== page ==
I recently watched an old Tony Robbins video on “How to Transform the Blame Game.” (An excerpt can be found here.) I work with a lot of people who fall into a victim mentality and spend all of their time blaming others or external forces for their bad lot in life. So, I’m constantly searching for new strategies to help pull them out of this vicious cycle. You see, when you play the victim or blame others you do nothing more than give your power away. When you blame others, you are making them responsible for the outcomes in your life. Making someone else responsible, by definition, means that you are unable to respond, thereby giving them all of your power or making you powerless.
To help overcome a victim mentality we usually spend time assessing how we benefit from being a victim, how to take responsibility for the situation (take our power back), and then how to break the victim habit by creating a new story. However, this strategy doesn’t always resonate with everyone. So, I was intrigued by Tony’s idea of transforming the blame game by becoming a more effective blamer.
The premise is this. If all pain comes from a story that is selfishly viewed only from our individual perspective, then changing that perspective by becoming a more effective blamer can rid us of that pain.
Many of us will hold onto something that we perceived to have happened to us in our past and focus so intently on it that it impacts our quality of life in a negative way. The problem with this is that it happened to us from our perspective, without context or consideration of what was going on with anyone else involved.
The example used in the video was of a woman who remembered a time when she was very young. She had called to her father to pick her up off the floor and he was so annoyed by her request that he picked her up and moved her into another room, completely ignoring her needs. In her story, he had done this because he didn’t have time for her, didn’t value her, and didn’t care about her needs. She has been so fixated on the story of this event that it completely damaged the relationship she has with her father and negatively impacted her relationship with all men…even though this happened 50 YEARS AGO. Seriously, she had held on to this story for 50 years.
When asked, this woman came up with a whole list of things she blamed and still blames her father for in her life because of this event.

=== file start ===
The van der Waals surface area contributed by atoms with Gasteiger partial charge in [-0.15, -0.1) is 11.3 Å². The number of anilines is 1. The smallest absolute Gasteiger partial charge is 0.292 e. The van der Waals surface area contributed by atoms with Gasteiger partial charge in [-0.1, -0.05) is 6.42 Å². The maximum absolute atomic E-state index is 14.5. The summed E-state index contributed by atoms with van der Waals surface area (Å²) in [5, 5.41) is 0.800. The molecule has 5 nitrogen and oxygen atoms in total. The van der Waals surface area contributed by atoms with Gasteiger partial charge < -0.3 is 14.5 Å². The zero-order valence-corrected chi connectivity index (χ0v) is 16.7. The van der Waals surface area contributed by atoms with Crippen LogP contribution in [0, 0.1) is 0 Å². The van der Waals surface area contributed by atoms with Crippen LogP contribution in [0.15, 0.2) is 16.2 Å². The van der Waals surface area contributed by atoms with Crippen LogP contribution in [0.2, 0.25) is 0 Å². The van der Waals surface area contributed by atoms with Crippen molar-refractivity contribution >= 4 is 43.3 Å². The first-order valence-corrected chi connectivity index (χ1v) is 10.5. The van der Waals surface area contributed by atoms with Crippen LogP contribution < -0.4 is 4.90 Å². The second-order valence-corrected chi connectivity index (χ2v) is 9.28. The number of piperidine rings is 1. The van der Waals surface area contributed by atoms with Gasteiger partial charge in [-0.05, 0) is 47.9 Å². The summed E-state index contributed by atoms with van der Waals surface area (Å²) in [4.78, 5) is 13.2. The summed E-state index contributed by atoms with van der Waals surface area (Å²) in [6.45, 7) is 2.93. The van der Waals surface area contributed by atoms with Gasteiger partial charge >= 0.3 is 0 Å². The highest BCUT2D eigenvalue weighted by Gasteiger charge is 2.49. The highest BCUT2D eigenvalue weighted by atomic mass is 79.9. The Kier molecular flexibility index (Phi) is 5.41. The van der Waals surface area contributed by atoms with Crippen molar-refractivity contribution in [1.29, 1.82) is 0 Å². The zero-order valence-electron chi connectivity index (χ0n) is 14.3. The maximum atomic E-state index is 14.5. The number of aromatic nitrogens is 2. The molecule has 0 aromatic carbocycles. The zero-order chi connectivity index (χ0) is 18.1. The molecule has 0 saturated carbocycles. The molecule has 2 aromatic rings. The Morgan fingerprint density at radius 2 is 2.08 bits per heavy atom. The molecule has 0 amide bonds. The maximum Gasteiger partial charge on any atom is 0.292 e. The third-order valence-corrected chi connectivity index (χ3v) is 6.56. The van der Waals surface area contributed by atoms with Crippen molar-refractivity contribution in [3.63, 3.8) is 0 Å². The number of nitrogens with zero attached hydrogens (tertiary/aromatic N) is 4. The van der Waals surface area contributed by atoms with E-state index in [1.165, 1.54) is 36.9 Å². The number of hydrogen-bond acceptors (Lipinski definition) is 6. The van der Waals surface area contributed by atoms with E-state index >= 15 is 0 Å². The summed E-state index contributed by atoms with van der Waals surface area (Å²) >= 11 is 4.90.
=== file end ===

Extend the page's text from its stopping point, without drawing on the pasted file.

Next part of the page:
This is an example of unconscious blaming. It occurs when we feel we have been wronged and we begin to attribute a list of negative feelings, situations, outcomes, etc. to a person without considering the other person’s perspective in the event.
Learning to blame consciously means not that we eliminate blame but that we blame honestly and intelligently by blaming them for everything they’ve done, not just the bad things.
1. Ask yourself why you think they did what they did? More often than not, it had nothing to do with us. Because we internalize and take everything so personally, we assume that things are all about us when in reality, they rarely are.
2. Ask yourself how the event has shaped you? Usually an event, and almost always a negative event, positively shape us in some way. What are the strengths and good qualities you’ve developed because of the event that you are particularly proud of or appreciate greatly? For instance, maybe losing your job forced you to reassess your career and allowed you to find your true purpose in life. Maybe feeling ignored by your father allowed you to become very independent. Maybe having a bad relationship with your mother allowed you to have a wonderful relationship with your children. Think about all of the positive things that would not have happened for you or been created in you if the person or situation that you blame had been perfect.
Now when you place blame, blame not only for the wrongdoing that you believed to have happened but also blame for all that’s beautiful in your life now as a result.
Then take this one step further by retelling yourself the story and add in their perspective. Add in the reasons they may have done what they did or the reasons why something may have happened. Add in their thought process, their context. You may find, as the woman in the video realized, that maybe her father didn’t put her in the other room because he didn’t value her. But that he was responding to the stress of being the sole provider for a large family and needing to get one more thing done for work before he could stop and play.
You never have to stop blaming. Just stop unconsciously blaming and begin to blame effectively with truth and intelligence. Combining the blame for everything wrong with the other person’s perspective and the blame for all of the right that came from it completely frees you from the story and re-establishes your power and control.